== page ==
Dara Gordon is a health policy researcher (looking at the nexus between mental health, policy and integrated care) and a writer living in Toronto. On her Instagram, she shares poetry from the journals that she kept after the sudden death of her mom. Her writing has been published in @invisibilitieszine.

She will be speaking this month at Unruly Bodies II: A Night of Storytelling.

SDTC: Do you consider your body “unruly”? Why or why not?

I used to. My body and I were at odds for a long time, following my diagnosis of ulcerative colitis in 2008. It disobeyed me. I wanted it to just “work” like everyone else’s, and it wouldn’t. I bled internally, I had flares of pain that kept me in bed, I needed more sleep than anyone I knew, and I couldn’t eat more things than I could. Not very fun for an eighteen-year-old entering university, the least of which was that I couldn’t drink beer. I didn’t want this body. I longed for another one. An unruly body is one that you have but you do not want, unless you can learn to want it.

Now my body is my home. I’ve spent the last five years trying to unlearn the relationship I had with it previously, the one where I didn’t want it. Through naturopathy (though other mental health practitioners could play this role), I learned about the link between mental health and irritable bowel disease (IBD), and I realized the magnitude of my brain telling my body it didn’t want it for all those years. Because I am both. And both are allowed to be unruly at times as long as they always want each other.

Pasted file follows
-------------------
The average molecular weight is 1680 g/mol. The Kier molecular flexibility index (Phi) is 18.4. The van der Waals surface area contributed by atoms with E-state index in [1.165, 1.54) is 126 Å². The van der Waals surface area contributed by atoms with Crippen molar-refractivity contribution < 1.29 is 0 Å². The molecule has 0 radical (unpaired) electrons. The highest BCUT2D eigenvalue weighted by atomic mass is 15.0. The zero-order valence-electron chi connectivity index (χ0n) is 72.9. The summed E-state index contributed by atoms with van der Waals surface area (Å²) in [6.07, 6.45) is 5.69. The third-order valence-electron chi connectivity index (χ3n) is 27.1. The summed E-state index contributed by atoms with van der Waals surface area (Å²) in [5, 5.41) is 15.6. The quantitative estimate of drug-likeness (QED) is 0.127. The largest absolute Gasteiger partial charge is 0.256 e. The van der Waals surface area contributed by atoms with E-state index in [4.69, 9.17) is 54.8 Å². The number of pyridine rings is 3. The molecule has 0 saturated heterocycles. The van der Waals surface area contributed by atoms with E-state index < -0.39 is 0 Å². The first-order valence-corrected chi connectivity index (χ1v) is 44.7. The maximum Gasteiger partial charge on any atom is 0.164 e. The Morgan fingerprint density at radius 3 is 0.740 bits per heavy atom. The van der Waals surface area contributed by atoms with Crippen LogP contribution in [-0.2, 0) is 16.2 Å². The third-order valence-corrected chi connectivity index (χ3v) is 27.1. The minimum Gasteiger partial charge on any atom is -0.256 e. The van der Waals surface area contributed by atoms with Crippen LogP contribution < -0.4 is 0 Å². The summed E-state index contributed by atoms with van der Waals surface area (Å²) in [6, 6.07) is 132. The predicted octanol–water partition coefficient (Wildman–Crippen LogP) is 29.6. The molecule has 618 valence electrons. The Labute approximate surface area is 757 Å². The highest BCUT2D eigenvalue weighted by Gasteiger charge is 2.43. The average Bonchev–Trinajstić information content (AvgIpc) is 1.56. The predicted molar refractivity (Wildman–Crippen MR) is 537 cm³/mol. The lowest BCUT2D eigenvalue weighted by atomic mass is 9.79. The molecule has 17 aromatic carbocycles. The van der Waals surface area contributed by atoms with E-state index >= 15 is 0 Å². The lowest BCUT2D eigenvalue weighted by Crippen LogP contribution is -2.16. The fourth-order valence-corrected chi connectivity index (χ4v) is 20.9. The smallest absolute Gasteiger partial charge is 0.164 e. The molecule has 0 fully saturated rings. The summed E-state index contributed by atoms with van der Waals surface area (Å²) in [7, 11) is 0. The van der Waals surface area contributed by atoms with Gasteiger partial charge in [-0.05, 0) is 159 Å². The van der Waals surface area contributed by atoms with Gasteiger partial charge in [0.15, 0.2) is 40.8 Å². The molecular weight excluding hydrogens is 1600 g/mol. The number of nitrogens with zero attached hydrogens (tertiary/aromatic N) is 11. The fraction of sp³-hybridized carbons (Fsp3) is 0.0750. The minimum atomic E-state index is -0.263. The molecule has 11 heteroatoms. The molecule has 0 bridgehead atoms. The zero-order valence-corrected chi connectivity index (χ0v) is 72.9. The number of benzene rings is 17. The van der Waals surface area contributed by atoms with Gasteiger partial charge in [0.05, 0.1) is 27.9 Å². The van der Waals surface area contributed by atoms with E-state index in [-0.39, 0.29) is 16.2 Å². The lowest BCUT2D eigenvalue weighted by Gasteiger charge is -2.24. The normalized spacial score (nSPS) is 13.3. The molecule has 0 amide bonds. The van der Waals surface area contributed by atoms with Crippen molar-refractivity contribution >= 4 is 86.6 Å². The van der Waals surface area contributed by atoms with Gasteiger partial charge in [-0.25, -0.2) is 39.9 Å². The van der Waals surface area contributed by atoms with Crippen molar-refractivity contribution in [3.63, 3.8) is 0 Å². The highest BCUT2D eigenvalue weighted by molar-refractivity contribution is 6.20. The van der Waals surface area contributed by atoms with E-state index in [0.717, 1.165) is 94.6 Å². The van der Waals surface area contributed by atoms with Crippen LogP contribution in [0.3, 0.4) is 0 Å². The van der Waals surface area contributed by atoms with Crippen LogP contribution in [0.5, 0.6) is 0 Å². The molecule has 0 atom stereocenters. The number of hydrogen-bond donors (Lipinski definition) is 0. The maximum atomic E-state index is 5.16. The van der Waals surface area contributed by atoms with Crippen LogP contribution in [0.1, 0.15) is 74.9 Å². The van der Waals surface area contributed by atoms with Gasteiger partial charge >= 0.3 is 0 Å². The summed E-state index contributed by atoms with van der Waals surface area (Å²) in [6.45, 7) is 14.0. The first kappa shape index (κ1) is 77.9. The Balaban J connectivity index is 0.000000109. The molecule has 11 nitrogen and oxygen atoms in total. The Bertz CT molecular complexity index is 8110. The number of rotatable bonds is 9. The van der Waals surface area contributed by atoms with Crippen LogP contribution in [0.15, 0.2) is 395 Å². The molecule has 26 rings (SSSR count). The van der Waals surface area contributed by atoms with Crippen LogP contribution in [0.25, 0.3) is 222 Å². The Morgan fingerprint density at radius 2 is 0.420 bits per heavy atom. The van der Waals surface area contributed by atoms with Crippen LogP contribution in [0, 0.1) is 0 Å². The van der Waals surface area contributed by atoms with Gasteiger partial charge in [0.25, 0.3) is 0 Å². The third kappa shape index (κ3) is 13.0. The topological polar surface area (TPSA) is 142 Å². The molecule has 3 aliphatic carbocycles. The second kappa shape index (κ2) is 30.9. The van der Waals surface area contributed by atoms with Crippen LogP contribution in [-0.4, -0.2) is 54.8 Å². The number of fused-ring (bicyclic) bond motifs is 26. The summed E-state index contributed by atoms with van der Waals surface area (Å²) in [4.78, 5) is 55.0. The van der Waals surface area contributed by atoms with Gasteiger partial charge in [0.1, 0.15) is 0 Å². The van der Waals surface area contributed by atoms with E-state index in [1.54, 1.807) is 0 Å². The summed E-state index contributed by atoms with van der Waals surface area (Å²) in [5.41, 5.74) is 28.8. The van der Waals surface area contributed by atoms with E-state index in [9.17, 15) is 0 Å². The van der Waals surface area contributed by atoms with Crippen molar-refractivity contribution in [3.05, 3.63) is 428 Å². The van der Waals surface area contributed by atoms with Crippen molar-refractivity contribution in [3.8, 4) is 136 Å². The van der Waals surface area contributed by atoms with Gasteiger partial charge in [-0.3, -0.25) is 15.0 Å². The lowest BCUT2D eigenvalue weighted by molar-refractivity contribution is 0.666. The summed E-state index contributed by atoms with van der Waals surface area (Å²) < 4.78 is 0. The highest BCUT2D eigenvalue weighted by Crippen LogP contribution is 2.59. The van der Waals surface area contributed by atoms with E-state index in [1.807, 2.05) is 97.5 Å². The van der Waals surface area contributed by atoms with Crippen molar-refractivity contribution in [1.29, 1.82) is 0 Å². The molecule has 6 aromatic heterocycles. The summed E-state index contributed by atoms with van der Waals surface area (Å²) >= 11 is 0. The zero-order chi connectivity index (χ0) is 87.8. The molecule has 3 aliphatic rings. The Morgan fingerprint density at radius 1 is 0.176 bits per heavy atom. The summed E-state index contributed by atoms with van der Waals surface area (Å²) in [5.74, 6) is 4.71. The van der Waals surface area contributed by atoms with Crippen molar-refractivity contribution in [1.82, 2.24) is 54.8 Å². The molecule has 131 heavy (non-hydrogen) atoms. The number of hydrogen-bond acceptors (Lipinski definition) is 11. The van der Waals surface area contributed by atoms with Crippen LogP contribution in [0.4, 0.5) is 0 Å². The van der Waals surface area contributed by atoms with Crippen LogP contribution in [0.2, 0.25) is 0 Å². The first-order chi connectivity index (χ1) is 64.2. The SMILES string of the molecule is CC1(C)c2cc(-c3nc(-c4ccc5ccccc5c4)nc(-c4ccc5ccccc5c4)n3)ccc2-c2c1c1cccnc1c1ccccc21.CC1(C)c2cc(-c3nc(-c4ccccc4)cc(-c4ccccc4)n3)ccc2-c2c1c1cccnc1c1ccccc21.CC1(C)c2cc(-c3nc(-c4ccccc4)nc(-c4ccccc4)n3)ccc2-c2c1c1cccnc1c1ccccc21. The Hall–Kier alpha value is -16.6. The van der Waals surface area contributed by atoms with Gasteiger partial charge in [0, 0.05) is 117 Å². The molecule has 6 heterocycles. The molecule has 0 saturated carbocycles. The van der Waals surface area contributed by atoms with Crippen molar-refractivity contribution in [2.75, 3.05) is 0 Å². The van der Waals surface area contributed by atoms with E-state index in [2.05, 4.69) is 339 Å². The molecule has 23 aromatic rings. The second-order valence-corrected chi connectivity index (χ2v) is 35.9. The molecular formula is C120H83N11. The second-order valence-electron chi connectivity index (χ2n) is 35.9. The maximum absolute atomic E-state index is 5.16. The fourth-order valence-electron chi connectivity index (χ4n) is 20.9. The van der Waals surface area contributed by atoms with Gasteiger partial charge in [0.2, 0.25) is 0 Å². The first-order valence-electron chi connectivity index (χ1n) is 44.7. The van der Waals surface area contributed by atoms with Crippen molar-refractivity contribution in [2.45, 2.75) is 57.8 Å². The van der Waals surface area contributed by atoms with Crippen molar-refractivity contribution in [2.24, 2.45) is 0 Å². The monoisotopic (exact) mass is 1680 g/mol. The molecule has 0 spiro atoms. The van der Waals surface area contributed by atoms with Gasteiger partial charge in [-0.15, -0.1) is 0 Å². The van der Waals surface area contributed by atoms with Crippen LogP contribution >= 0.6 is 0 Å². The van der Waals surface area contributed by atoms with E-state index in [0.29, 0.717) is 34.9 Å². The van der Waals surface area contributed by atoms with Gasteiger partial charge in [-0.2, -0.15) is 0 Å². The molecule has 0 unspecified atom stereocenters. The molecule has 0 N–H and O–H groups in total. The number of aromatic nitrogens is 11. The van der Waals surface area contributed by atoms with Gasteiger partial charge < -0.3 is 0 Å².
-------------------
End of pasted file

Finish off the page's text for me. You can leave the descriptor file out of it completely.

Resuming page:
How has your perception of your body changed in the past few years?

I’m finally starting to view myself as someone who is healthy. For the first six years of having colitis, I thought of myself as someone who was “sick” and would be forever. When I met my naturopath, she would tell me that I wasn’t unhealthy but I was just working on becoming an even healthier version of myself. I loved this reframing of my mindset from one of scarcity to one of abundance. Now when I begin to think, “I’m sick and stuck like this forever,” I bring myself back to that lesson. I know that if I cause a small flare up, I haven’t ruined everything I’ve worked towards, and I can start again.

Despite colitis being an “invisible illness,” my body has always broadcasted the state of my health outwardly. When I was really sick, I was sallow-looking and sometimes I gained weight and looked puffy and other times I lost weight because I was malnourished. Recently, through lots of healing, I’ve become a leaner version of myself again.

Throughout these fluctuations, I’ve reflected on society’s dangerous assertion that weight loss and thinness are requisites for better health. Navigating body-image issues is challenging for anyone, but especially for women and non-binary people, and I would argue that for sick, disabled or mad women and non-binary people, these issues are ten-fold since our bodies are often in states that we have no control over.

Is it possible to separate your sense of self from your body? Or do you see them as intertwined?